People in their late 60s are feeling conflicted about whether they should take the decision to self-isolate themselves to reduce their risk of catching the coronavirus.
Speaking on Sunday Morning on the Andrew Marr Show, Matt Hancock said the government will soon tell over-70s to self-isolate for months to protect themselves from the virus.
Professor Paul Hunter, Professor of Medicine at University of East Anglia, said: “This is a very big step, but one which I consider to be absolutely the right thing to do. We know that the chance of someone dying if they get the infection is higher in older people and increases steeply over age 70.”
Geoff Moses, 67 from East Sussex is feeling conflicted about what he should do. He said: “As a 67 year old male, it’s a challenging time. Not having any obvious health issues and being relatively fit for that age is somewhat reassuring. However, no one really seems to be certain about the impact of the virus on different people. It’s a case which causes anxiety but take each day as it comes is probably the best attitude.”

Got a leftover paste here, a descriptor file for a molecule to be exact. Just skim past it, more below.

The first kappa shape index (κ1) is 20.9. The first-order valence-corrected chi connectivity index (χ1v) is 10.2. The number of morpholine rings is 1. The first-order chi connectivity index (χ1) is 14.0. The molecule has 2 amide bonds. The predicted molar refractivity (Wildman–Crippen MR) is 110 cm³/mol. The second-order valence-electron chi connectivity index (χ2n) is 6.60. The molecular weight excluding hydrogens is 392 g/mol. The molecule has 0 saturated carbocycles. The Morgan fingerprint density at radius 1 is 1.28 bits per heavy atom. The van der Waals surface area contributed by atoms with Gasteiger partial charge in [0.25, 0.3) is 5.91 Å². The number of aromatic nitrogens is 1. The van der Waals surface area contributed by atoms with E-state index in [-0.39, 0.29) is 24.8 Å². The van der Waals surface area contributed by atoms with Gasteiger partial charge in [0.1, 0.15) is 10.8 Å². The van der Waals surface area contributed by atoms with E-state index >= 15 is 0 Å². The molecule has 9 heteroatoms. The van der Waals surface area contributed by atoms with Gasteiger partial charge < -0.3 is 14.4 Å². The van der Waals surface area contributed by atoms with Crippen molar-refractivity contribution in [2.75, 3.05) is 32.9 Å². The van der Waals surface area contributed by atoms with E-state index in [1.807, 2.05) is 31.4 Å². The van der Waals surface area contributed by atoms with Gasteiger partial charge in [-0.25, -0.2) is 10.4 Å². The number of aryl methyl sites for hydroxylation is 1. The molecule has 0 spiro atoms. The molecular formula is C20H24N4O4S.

The Chinese Center for Disease Control and Prevention show that the death rate for 60-69 year olds in 3.6%. While the death rate is significantly higher for 70-79 year olds, rising to 8.0%, 3.6% is still high.
Clearly, there are many nuances in the government’s decision to ask over 70s to self-isolate and people’s personal health conditions may need to be taken into consideration.
Scotland has taken a different approach to the UK. Jane Freeman, the Health Secretary in Scotland said: “We’re not planning on isolating the elderly but would instead be asking them to reduce social contact.”
Number 10 is due to start daily briefings today where the government will outline the next step.